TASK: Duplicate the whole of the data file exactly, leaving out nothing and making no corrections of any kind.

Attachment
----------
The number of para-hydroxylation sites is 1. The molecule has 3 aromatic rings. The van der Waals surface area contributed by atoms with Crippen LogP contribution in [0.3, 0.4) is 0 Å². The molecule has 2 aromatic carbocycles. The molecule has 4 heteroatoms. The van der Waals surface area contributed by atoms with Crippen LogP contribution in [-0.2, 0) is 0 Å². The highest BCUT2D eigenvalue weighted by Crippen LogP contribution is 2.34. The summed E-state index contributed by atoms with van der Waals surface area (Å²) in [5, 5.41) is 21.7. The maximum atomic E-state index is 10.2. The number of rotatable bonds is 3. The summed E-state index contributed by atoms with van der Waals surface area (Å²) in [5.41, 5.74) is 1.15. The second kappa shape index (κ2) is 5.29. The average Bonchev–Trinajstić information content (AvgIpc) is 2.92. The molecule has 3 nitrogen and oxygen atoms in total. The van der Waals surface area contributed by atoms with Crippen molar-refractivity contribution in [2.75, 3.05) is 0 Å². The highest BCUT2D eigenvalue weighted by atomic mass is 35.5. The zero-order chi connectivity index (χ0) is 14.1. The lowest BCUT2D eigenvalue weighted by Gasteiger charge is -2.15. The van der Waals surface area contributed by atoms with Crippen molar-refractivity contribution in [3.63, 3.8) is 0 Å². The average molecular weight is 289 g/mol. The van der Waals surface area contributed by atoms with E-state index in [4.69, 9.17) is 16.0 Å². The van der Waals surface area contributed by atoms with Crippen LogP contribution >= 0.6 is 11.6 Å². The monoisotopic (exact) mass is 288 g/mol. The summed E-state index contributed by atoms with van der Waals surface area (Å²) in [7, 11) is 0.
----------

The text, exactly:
The number of para-hydroxylation sites is 1. The molecule has 3 aromatic rings. The van der Waals surface area contributed by atoms with Crippen LogP contribution in [0.3, 0.4) is 0 Å². The molecule has 2 aromatic carbocycles. The molecule has 4 heteroatoms. The van der Waals surface area contributed by atoms with Crippen LogP contribution in [-0.2, 0) is 0 Å². The highest BCUT2D eigenvalue weighted by Crippen LogP contribution is 2.34. The summed E-state index contributed by atoms with van der Waals surface area (Å²) in [5, 5.41) is 21.7. The maximum atomic E-state index is 10.2. The number of rotatable bonds is 3. The summed E-state index contributed by atoms with van der Waals surface area (Å²) in [5.41, 5.74) is 1.15. The second kappa shape index (κ2) is 5.29. The average Bonchev–Trinajstić information content (AvgIpc) is 2.92. The molecule has 3 nitrogen and oxygen atoms in total. The van der Waals surface area contributed by atoms with Crippen molar-refractivity contribution in [2.75, 3.05) is 0 Å². The highest BCUT2D eigenvalue weighted by atomic mass is 35.5. The zero-order chi connectivity index (χ0) is 14.1. The lowest BCUT2D eigenvalue weighted by Gasteiger charge is -2.15. The van der Waals surface area contributed by atoms with Crippen molar-refractivity contribution in [3.63, 3.8) is 0 Å². The average molecular weight is 289 g/mol. The van der Waals surface area contributed by atoms with E-state index in [4.69, 9.17) is 16.0 Å². The van der Waals surface area contributed by atoms with Crippen LogP contribution >= 0.6 is 11.6 Å². The monoisotopic (exact) mass is 288 g/mol. The summed E-state index contributed by atoms with van der Waals surface area (Å²) in [7, 11) is 0.